Hastings & St. Leonards on-line community newspaper
Fishing vessel on Hastings Beach

Fishing vessel on Hastings beach - fishing is a core part of the town's identity.

Fishing for a sense of place: major new survey

A survey has been launched to find out how the fishing fleet influences the way people feel about Hastings.  Working with the Hastings Fisheries Local Action Group (FLAG), the University of Greenwich’s School of Science is conducting a major new survey, called Sensing Fishing Places, to find out how marine fishing contributes to a sense of place in Hastings. Chris Cormack reports.

How does the fishing fleet influence the way that you feel about Hastings? The Stade has been the home to a beach-launched fleet in Hastings for over 1,000 years. It is Britain’s oldest fishing port with over 25 fishing boats and boasts the largest beach-launched fleet in Europe.

With fishing in decline in many areas, and inshore fleets struggling to cope with reductions in quota allocation, it is important to understand the social and cultural value of fishing for coastal communities. The results of this survey are intended to inform fisheries policy and management and will be made publicly available to local communities and decision makers.

The survey is being conducted in fishing communities on both sides of the English Channel and the southern North Sea to create a snapshot of fishing places at the start of the 21st century. It is part of the GIFS – Geography of Inshore Fishing and Sustainability – project under the umbrella of the EU-funded Interreg 4a 2 Seas programme.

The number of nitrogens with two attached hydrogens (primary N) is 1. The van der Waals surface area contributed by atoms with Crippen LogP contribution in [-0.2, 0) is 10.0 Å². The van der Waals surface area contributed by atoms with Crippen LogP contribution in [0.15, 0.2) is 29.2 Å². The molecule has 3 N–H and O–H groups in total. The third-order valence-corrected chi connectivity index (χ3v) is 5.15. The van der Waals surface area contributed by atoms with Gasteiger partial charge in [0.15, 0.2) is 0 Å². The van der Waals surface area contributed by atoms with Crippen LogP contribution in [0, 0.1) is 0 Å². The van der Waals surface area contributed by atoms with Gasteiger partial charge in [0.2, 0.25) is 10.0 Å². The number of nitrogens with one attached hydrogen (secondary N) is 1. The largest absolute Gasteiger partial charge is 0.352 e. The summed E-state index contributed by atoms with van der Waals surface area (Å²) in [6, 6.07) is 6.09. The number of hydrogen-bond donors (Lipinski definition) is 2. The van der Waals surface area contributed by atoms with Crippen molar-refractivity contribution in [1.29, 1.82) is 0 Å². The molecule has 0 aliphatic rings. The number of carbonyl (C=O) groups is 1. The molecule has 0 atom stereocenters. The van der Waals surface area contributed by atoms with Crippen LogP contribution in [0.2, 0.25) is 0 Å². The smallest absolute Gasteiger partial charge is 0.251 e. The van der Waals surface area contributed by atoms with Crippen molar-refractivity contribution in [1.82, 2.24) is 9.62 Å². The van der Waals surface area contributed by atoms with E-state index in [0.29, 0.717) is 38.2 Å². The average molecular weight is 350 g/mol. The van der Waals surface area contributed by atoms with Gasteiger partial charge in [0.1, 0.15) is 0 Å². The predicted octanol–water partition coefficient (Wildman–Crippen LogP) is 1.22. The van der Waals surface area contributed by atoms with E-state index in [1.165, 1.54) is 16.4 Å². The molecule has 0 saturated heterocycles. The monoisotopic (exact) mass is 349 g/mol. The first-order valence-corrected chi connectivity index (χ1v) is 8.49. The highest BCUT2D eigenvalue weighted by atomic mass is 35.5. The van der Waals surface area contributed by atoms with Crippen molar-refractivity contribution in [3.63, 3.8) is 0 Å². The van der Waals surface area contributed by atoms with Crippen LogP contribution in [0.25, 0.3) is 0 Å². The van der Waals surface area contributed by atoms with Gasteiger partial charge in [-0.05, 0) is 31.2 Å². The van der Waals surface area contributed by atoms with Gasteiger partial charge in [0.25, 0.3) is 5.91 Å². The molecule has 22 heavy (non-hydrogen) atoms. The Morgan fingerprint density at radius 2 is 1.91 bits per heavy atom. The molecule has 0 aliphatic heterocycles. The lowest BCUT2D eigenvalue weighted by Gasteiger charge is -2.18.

The University of Greenwich (School of Science and Greenwich Maritime Institute) is managing the survey across four countries – France, Belgium and Holland, in addition to the UK – working closely with the University of Brighton, University of Brest, Agrocampus Ouest, Flanders Marine Institute (VLIZ) and the Municipality of Middelburg. 

The partners will help to identify appropriate people interested in the survey and ensure that the Dutch and French versions are accurate, Dr Julie Urquhart, one of the project leaders at the University of Greenwich, tells HOT. As the survey is mainly deployed online,  the University of Greenwich will collate and analyse all the results and make comparisons between the four countries, as well as setting interesting data in a more local context.

The final results of the survey will be published on the GIFS website, but will also be made available to local communities – in Hastings it will be distributed through Hastings FLAG and the borough council. The full results will only be available in summer 2014, but preliminary results may be available later this year. Photographic exhibitions will also be mounted. For further details, visit the GIFS website.

If you live or work in Hastings and would like to take part in this survey, please go to the following link to complete the survey online.  Or, for a paper copy of the survey, please contact Dr Julie Urquhart at, telephone 0208 331 8227/9751 or pick one up at the University of Brighton in Hastings campus reception in Priory Square.  The survey will run until 19 April 2013. Join others in shaping the voice of what marine fishing means for our coastal communities today.


Posted 20:58 Thursday, Feb 28, 2013 In: Hastings People

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